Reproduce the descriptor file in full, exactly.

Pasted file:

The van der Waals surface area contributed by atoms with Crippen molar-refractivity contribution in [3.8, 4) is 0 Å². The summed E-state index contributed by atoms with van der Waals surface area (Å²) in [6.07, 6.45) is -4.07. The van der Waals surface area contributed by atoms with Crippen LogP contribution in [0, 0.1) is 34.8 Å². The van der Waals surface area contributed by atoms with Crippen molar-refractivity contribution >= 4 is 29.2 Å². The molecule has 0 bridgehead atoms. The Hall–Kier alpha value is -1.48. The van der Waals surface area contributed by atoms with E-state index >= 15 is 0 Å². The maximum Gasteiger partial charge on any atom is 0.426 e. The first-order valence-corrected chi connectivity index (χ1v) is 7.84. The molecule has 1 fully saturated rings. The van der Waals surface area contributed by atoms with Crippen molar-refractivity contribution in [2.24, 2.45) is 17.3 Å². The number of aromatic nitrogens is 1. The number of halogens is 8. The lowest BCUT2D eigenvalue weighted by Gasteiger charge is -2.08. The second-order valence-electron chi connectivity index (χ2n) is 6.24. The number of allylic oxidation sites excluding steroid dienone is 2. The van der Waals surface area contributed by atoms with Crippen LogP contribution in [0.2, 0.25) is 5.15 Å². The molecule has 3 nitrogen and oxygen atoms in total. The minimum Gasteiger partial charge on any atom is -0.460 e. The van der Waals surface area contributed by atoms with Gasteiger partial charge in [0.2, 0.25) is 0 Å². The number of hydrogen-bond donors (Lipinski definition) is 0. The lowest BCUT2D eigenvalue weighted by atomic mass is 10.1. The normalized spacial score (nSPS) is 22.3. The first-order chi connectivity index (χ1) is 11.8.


The van der Waals surface area contributed by atoms with Crippen molar-refractivity contribution in [3.8, 4) is 0 Å². The summed E-state index contributed by atoms with van der Waals surface area (Å²) in [6.07, 6.45) is -4.07. The van der Waals surface area contributed by atoms with Crippen LogP contribution in [0, 0.1) is 34.8 Å². The van der Waals surface area contributed by atoms with Crippen molar-refractivity contribution >= 4 is 29.2 Å². The molecule has 0 bridgehead atoms. The Hall–Kier alpha value is -1.48. The van der Waals surface area contributed by atoms with E-state index >= 15 is 0 Å². The maximum Gasteiger partial charge on any atom is 0.426 e. The first-order valence-corrected chi connectivity index (χ1v) is 7.84. The molecule has 1 fully saturated rings. The van der Waals surface area contributed by atoms with Crippen molar-refractivity contribution in [2.24, 2.45) is 17.3 Å². The number of aromatic nitrogens is 1. The number of halogens is 8. The lowest BCUT2D eigenvalue weighted by Gasteiger charge is -2.08. The second-order valence-electron chi connectivity index (χ2n) is 6.24. The number of allylic oxidation sites excluding steroid dienone is 2. The van der Waals surface area contributed by atoms with Crippen LogP contribution in [0.2, 0.25) is 5.15 Å². The molecule has 3 nitrogen and oxygen atoms in total. The minimum Gasteiger partial charge on any atom is -0.460 e. The van der Waals surface area contributed by atoms with Gasteiger partial charge in [0.2, 0.25) is 0 Å². The number of hydrogen-bond donors (Lipinski definition) is 0. The lowest BCUT2D eigenvalue weighted by atomic mass is 10.1. The normalized spacial score (nSPS) is 22.3. The first-order chi connectivity index (χ1) is 11.8.